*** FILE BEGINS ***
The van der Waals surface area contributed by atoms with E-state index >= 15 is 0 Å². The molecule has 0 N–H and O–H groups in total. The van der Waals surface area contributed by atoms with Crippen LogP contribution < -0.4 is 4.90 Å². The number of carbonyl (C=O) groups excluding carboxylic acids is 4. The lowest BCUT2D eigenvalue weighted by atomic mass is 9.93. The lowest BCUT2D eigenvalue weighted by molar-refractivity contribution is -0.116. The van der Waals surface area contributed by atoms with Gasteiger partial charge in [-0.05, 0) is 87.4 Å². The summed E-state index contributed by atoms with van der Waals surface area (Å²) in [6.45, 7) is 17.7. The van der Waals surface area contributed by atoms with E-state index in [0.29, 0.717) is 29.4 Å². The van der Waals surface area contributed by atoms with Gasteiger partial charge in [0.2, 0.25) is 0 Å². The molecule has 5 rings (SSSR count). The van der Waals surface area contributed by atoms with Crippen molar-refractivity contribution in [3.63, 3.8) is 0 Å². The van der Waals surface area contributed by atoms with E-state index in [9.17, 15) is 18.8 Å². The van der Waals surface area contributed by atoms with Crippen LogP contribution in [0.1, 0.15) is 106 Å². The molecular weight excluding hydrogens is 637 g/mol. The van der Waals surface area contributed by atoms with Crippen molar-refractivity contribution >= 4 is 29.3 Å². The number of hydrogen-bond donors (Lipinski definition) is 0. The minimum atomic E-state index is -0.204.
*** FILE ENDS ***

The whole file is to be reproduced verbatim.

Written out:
The van der Waals surface area contributed by atoms with E-state index >= 15 is 0 Å². The molecule has 0 N–H and O–H groups in total. The van der Waals surface area contributed by atoms with Crippen LogP contribution < -0.4 is 4.90 Å². The number of carbonyl (C=O) groups excluding carboxylic acids is 4. The lowest BCUT2D eigenvalue weighted by atomic mass is 9.93. The lowest BCUT2D eigenvalue weighted by molar-refractivity contribution is -0.116. The van der Waals surface area contributed by atoms with Gasteiger partial charge in [-0.05, 0) is 87.4 Å². The summed E-state index contributed by atoms with van der Waals surface area (Å²) in [6.45, 7) is 17.7. The van der Waals surface area contributed by atoms with E-state index in [0.29, 0.717) is 29.4 Å². The van der Waals surface area contributed by atoms with Gasteiger partial charge in [0.2, 0.25) is 0 Å². The molecule has 5 rings (SSSR count). The van der Waals surface area contributed by atoms with Crippen molar-refractivity contribution in [3.63, 3.8) is 0 Å². The van der Waals surface area contributed by atoms with E-state index in [9.17, 15) is 18.8 Å². The van der Waals surface area contributed by atoms with Crippen LogP contribution in [0.1, 0.15) is 106 Å². The molecular weight excluding hydrogens is 637 g/mol. The van der Waals surface area contributed by atoms with Crippen molar-refractivity contribution >= 4 is 29.3 Å². The number of hydrogen-bond donors (Lipinski definition) is 0. The minimum atomic E-state index is -0.204.